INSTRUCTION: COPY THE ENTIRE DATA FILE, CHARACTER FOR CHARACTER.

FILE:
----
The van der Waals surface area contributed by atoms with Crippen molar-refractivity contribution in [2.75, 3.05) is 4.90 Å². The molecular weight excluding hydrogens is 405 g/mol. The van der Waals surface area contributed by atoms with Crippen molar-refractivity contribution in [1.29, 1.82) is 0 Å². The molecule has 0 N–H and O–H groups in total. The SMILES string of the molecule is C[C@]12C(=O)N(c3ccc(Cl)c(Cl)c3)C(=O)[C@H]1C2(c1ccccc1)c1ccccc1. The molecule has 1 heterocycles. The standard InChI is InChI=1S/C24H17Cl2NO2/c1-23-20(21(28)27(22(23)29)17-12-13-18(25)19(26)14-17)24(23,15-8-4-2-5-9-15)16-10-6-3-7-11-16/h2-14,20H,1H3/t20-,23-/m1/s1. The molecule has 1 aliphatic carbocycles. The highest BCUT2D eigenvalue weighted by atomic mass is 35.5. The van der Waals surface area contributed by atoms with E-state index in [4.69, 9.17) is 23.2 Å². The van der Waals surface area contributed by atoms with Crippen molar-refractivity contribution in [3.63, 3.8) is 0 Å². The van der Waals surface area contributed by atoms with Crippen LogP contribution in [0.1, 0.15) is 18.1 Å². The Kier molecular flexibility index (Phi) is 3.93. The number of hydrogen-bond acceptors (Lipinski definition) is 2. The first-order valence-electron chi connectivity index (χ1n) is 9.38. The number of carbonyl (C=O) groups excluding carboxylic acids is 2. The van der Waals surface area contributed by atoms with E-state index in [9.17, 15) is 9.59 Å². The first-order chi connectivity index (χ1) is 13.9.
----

The van der Waals surface area contributed by atoms with Crippen molar-refractivity contribution in [2.75, 3.05) is 4.90 Å². The molecular weight excluding hydrogens is 405 g/mol. The van der Waals surface area contributed by atoms with Crippen molar-refractivity contribution in [1.29, 1.82) is 0 Å². The molecule has 0 N–H and O–H groups in total. The SMILES string of the molecule is C[C@]12C(=O)N(c3ccc(Cl)c(Cl)c3)C(=O)[C@H]1C2(c1ccccc1)c1ccccc1. The molecule has 1 heterocycles. The standard InChI is InChI=1S/C24H17Cl2NO2/c1-23-20(21(28)27(22(23)29)17-12-13-18(25)19(26)14-17)24(23,15-8-4-2-5-9-15)16-10-6-3-7-11-16/h2-14,20H,1H3/t20-,23-/m1/s1. The molecule has 1 aliphatic carbocycles. The highest BCUT2D eigenvalue weighted by atomic mass is 35.5. The van der Waals surface area contributed by atoms with E-state index in [4.69, 9.17) is 23.2 Å². The van der Waals surface area contributed by atoms with Crippen molar-refractivity contribution in [3.63, 3.8) is 0 Å². The van der Waals surface area contributed by atoms with Crippen LogP contribution in [0.1, 0.15) is 18.1 Å². The Kier molecular flexibility index (Phi) is 3.93. The number of hydrogen-bond acceptors (Lipinski definition) is 2. The first-order valence-electron chi connectivity index (χ1n) is 9.38. The number of carbonyl (C=O) groups excluding carboxylic acids is 2. The van der Waals surface area contributed by atoms with E-state index in [9.17, 15) is 9.59 Å². The first-order chi connectivity index (χ1) is 13.9.